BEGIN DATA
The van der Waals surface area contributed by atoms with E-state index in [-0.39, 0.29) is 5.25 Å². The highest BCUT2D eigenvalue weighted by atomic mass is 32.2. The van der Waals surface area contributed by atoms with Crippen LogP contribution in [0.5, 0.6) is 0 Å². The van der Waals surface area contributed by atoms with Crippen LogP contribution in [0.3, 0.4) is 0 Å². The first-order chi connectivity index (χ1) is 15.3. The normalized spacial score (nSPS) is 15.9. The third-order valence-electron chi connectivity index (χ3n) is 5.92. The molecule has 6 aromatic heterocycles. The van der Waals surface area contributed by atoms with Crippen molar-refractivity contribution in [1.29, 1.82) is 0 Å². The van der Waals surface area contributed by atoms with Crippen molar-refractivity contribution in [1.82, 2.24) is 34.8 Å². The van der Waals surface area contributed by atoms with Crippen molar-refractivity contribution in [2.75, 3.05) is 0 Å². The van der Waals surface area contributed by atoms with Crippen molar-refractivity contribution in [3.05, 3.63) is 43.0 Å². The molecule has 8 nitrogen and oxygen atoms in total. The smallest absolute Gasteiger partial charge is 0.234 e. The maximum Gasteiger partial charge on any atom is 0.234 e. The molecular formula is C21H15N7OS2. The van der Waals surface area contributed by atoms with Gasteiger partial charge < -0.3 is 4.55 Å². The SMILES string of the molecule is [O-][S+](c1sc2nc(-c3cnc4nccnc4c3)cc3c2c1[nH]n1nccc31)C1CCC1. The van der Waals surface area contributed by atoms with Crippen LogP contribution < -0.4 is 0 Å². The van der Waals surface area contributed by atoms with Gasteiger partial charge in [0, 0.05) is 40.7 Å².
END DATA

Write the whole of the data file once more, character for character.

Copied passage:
The van der Waals surface area contributed by atoms with E-state index in [-0.39, 0.29) is 5.25 Å². The highest BCUT2D eigenvalue weighted by atomic mass is 32.2. The van der Waals surface area contributed by atoms with Crippen LogP contribution in [0.5, 0.6) is 0 Å². The van der Waals surface area contributed by atoms with Crippen LogP contribution in [0.3, 0.4) is 0 Å². The first-order chi connectivity index (χ1) is 15.3. The normalized spacial score (nSPS) is 15.9. The third-order valence-electron chi connectivity index (χ3n) is 5.92. The molecule has 6 aromatic heterocycles. The van der Waals surface area contributed by atoms with Crippen molar-refractivity contribution in [1.29, 1.82) is 0 Å². The van der Waals surface area contributed by atoms with Crippen molar-refractivity contribution in [1.82, 2.24) is 34.8 Å². The van der Waals surface area contributed by atoms with Crippen molar-refractivity contribution in [2.75, 3.05) is 0 Å². The van der Waals surface area contributed by atoms with Crippen molar-refractivity contribution in [3.05, 3.63) is 43.0 Å². The molecule has 8 nitrogen and oxygen atoms in total. The smallest absolute Gasteiger partial charge is 0.234 e. The maximum Gasteiger partial charge on any atom is 0.234 e. The molecular formula is C21H15N7OS2. The van der Waals surface area contributed by atoms with Gasteiger partial charge < -0.3 is 4.55 Å². The SMILES string of the molecule is [O-][S+](c1sc2nc(-c3cnc4nccnc4c3)cc3c2c1[nH]n1nccc31)C1CCC1. The van der Waals surface area contributed by atoms with Crippen LogP contribution < -0.4 is 0 Å². The van der Waals surface area contributed by atoms with Gasteiger partial charge in [0, 0.05) is 40.7 Å².